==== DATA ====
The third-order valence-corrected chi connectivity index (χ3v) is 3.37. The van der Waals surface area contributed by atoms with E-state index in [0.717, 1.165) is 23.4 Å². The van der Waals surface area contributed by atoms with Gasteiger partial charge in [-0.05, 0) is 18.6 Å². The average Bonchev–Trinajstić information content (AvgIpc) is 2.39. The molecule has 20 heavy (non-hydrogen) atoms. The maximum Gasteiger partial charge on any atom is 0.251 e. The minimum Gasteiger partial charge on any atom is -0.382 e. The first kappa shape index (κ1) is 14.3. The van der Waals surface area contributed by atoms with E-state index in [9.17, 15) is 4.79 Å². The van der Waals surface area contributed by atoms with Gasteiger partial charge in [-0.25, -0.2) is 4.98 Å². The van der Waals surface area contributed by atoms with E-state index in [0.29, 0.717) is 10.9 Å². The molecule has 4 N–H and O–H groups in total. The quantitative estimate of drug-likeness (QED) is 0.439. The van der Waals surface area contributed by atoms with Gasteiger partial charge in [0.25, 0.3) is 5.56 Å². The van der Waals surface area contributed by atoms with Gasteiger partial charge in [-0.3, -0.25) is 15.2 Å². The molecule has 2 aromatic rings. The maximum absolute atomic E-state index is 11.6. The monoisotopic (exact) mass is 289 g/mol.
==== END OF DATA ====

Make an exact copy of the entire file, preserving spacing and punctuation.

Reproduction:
The third-order valence-corrected chi connectivity index (χ3v) is 3.37. The van der Waals surface area contributed by atoms with E-state index in [0.717, 1.165) is 23.4 Å². The van der Waals surface area contributed by atoms with Gasteiger partial charge in [-0.05, 0) is 18.6 Å². The average Bonchev–Trinajstić information content (AvgIpc) is 2.39. The molecule has 20 heavy (non-hydrogen) atoms. The maximum Gasteiger partial charge on any atom is 0.251 e. The minimum Gasteiger partial charge on any atom is -0.382 e. The first kappa shape index (κ1) is 14.3. The van der Waals surface area contributed by atoms with E-state index in [9.17, 15) is 4.79 Å². The van der Waals surface area contributed by atoms with Gasteiger partial charge in [-0.25, -0.2) is 4.98 Å². The van der Waals surface area contributed by atoms with E-state index in [0.29, 0.717) is 10.9 Å². The molecule has 4 N–H and O–H groups in total. The quantitative estimate of drug-likeness (QED) is 0.439. The van der Waals surface area contributed by atoms with Gasteiger partial charge in [0.25, 0.3) is 5.56 Å². The van der Waals surface area contributed by atoms with Gasteiger partial charge in [-0.3, -0.25) is 15.2 Å². The molecule has 2 aromatic rings. The maximum absolute atomic E-state index is 11.6. The monoisotopic (exact) mass is 289 g/mol.